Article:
During our latest trip to Japan, we also visited the southern island of Kyushu and we stayed 2 nights in Beppu, one of Japan’s most famous hot spring resorts.
Even though Beppu is a modern looking city, it offers an unmatched range of baths to be enjoyed, including ordinary hot water baths, mud baths, sand baths, and steam baths.
In addition, the Hells of Beppu are several spectacular hot springs for viewing rather than bathing. These places reminded me of New Zealand’s North Island.
Beppu has eight different springs: Beppu Onsen, Kannawa Onsen, Myoban Onsen, Kankaiji Onsen, Hamawaki Onsen, Kamegawa Onsen, Horita Onsen, and Shibaseki Onsen, each featuring public baths and ryokan with bathing facilities. Together they produce more hot spring water than any other onsen resort in Japan!
What makes Beppu different from other onsen resorts is the wide range of bath types that can be enjoyed here. Aside from conventional hot water baths, Beppu offers sand baths where bathers are buried in naturally heated sand, steam baths that are heated by the steam of a hot spring, and mud baths which are basically muddy hot water baths!
Tanayu is the main hot spring facility of the Suginoi Hotel, a leading ryokan in town. The massive complex offers elegant outdoor pools on the building’s roof with spectacular, unobstructed views over the city. Visitors can also use the mixed-gender Aqua Garden hot spring facility next door which is enjoyed in bathing suits.
Onsen Hoyo Land
This run down, yet atmospheric public bath complex is an onsen enthusiasts’ favourite and offers rare mud baths and steam baths in addition to conventional hot water baths. While the indoor baths are gender separated, the outdoor zone is partly mixed.
First constructed in 1879, Takegawara Spa is Beppu’s most famous bathhouse, offering sand and regular baths in an atmosphere of the past.
Beppu Beach Sand Bath
The second most famous place to enjoy sand baths in Beppu after the Takegawara Spa, the Beppu Beach Sand Bath offers sand baths along the coast of Beppu Bay.
HELLS – JIGOKU
The “hells” of Beppu are seven spectacular hot springs for viewing rather than bathing. Five of the hells are located in the Kannawa district and two in the more remote Shibaseki district. We only saw the Umi, Oniishibozu, and Shiraike Jigoku.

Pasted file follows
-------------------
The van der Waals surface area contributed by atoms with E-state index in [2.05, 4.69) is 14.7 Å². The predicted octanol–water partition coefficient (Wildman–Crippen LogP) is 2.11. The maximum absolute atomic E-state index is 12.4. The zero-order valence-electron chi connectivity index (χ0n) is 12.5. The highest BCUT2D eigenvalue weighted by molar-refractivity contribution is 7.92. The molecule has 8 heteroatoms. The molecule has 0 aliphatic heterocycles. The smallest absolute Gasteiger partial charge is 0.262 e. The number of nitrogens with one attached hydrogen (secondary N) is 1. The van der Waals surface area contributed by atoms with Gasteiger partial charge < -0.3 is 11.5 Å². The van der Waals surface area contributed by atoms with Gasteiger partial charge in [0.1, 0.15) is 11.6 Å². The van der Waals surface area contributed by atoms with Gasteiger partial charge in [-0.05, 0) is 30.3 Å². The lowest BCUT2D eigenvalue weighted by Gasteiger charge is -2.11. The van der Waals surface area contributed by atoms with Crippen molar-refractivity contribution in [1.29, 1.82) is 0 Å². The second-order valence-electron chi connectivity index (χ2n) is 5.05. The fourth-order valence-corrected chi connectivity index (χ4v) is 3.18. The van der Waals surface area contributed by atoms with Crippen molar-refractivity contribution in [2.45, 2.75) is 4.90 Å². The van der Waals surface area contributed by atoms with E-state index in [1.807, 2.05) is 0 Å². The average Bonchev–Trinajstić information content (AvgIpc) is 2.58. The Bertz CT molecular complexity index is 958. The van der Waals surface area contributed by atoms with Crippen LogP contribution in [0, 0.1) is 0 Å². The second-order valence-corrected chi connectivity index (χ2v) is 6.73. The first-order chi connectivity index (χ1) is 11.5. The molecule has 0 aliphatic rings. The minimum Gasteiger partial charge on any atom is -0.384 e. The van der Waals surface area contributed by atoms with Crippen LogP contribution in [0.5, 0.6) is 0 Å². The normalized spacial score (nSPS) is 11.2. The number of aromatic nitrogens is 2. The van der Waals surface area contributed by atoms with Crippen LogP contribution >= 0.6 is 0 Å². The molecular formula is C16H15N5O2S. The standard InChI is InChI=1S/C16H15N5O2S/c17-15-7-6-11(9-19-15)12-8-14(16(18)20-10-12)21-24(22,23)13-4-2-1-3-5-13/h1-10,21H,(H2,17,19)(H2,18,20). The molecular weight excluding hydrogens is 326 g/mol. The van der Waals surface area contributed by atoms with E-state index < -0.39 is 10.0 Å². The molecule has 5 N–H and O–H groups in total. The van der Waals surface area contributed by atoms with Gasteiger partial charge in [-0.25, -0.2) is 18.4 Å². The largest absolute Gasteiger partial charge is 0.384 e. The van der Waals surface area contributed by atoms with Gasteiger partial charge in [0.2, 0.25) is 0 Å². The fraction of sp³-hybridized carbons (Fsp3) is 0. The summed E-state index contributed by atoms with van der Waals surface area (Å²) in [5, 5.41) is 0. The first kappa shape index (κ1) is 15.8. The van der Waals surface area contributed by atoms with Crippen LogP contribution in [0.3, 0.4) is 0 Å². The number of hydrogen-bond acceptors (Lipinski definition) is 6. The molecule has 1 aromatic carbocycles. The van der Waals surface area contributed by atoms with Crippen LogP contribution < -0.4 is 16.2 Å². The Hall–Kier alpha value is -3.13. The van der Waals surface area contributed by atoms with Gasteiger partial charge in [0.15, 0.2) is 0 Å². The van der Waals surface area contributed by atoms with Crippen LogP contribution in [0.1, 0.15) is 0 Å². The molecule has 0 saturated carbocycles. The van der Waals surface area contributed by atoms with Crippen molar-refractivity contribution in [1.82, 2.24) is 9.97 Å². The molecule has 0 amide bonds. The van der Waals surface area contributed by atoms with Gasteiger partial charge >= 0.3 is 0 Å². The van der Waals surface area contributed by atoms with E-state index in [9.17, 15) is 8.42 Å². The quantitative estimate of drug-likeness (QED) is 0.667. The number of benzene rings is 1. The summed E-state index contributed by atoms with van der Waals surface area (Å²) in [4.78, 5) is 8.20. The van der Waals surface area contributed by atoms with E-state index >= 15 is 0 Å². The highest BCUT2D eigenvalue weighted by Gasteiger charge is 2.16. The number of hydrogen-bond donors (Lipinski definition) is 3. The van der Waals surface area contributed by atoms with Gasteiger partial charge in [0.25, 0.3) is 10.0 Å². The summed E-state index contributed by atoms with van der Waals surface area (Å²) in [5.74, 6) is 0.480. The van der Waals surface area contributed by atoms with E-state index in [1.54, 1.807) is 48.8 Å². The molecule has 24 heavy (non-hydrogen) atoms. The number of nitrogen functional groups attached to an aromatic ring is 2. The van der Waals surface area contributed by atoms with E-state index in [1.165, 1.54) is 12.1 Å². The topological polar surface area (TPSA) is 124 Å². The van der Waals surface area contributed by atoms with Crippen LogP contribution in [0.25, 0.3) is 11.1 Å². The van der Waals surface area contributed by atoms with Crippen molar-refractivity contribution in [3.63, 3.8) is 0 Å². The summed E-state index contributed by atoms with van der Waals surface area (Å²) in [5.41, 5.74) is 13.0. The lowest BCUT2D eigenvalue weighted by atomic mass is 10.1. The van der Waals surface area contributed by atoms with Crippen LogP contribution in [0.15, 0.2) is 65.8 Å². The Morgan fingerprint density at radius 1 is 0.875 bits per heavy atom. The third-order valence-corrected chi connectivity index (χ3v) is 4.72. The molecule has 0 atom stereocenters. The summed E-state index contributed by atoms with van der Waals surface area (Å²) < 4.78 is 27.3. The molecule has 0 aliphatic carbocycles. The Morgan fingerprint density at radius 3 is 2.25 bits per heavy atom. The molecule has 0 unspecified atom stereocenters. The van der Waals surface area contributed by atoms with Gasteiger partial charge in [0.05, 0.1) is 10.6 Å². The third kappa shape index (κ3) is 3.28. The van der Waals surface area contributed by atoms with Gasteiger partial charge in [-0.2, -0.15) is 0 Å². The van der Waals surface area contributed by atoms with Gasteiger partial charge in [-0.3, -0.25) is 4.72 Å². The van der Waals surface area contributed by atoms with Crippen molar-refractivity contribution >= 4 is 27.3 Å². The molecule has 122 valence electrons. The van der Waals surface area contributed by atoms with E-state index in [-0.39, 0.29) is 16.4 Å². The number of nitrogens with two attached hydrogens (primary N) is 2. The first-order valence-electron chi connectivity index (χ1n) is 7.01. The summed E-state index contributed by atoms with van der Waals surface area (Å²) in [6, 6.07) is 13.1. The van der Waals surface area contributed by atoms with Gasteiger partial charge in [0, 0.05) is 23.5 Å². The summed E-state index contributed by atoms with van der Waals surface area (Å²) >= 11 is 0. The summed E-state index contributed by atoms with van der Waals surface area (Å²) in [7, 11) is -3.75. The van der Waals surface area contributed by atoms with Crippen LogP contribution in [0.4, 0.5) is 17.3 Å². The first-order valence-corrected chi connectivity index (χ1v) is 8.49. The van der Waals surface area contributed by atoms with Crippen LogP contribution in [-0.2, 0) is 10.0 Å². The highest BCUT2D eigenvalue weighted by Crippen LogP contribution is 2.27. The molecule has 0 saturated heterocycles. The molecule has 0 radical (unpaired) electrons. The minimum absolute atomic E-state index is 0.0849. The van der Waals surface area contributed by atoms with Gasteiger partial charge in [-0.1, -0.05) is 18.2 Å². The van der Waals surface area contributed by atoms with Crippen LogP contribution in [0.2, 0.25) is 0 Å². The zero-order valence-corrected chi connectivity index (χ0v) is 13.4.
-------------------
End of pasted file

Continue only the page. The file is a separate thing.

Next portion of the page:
Probably the most beautiful hell, also known as the “sea hell” thanks to its blue water.
In its spacious gardens, there are a few smaller hells and a clear water pond with beautiful lotus flowers.
This hell is named after the mud bubbles which emerge from boiling mud pools and look like the shaven heads of monks.
There is also a foot bath with clear water.
True to its name, the “white pond hell” features a pond of hot, milky water.
The “cooking pot hell” features several boiling ponds and a flashy demon statue as cook.
A large number of crocodiles are bred and kept on the grounds of the “monster mountain hell”.
The “blood pond hell” features a pond of hot, red water and a large souvenir shop. Apparently, it is one of the more photogenic hells.
The “spout hell” features a boiling hot geyser, which erupts every 30-40 minutes for about 6-10 minutes.
Beppu’s hot springs generate not only abundant amounts of water but also a lot of steam that can be seen blowing out here and there across the city. For centuries, people have been harnessing the naturally hot steam for cooking food. The resulting dishes are called “Hell Steam Cuisine”.
Tourists have the opportunity to steam their own meals at the Jigokumushi Kobo Steam Cooking Centre near the hells of the Kannawa District. Staffed by volunteers, the centre is a mix between a restaurant and public kitchen with rows of steam chambers that can be rented to cook food in.
Unfortunately we did not have time to try this, however, visitors can either bring their own food or purchase it and it sounds like fun!
In Beppu, we stayed at Suginoi Hotel, a huge complex up on a hill overlooking the whole city/bay.
I did a lot of research before choosing this place. What mattered the most to me, in this case, was the quality of the onsen. Once realising that Suginoi Hotel had the best onsen in town, I decided to book a room there.
This place is completely different than any other hotel I had ever been at. Well… come to think of it, it did remind me a bit of a place in Las Vegas I went to a few years ago. It is THAT flashy!
First of all, it is divided into 3 buildings: Hon-Kan, Naka-Kan, and Hana-Kan, all with different room types, prices, and inclusions.
I decided to book a room in the Hana-Kan part as it included breakfast and dinner at the Ceada Palace, which seemed like fun (more about later). Besides, it is the closest building to the famous Tanayu onsen and the Aqua Garden. That said, it still took about 10 minutes to get there from our room! If you stay in the other buildings, you may have to walk from outside the hotel or take the shuttle bus.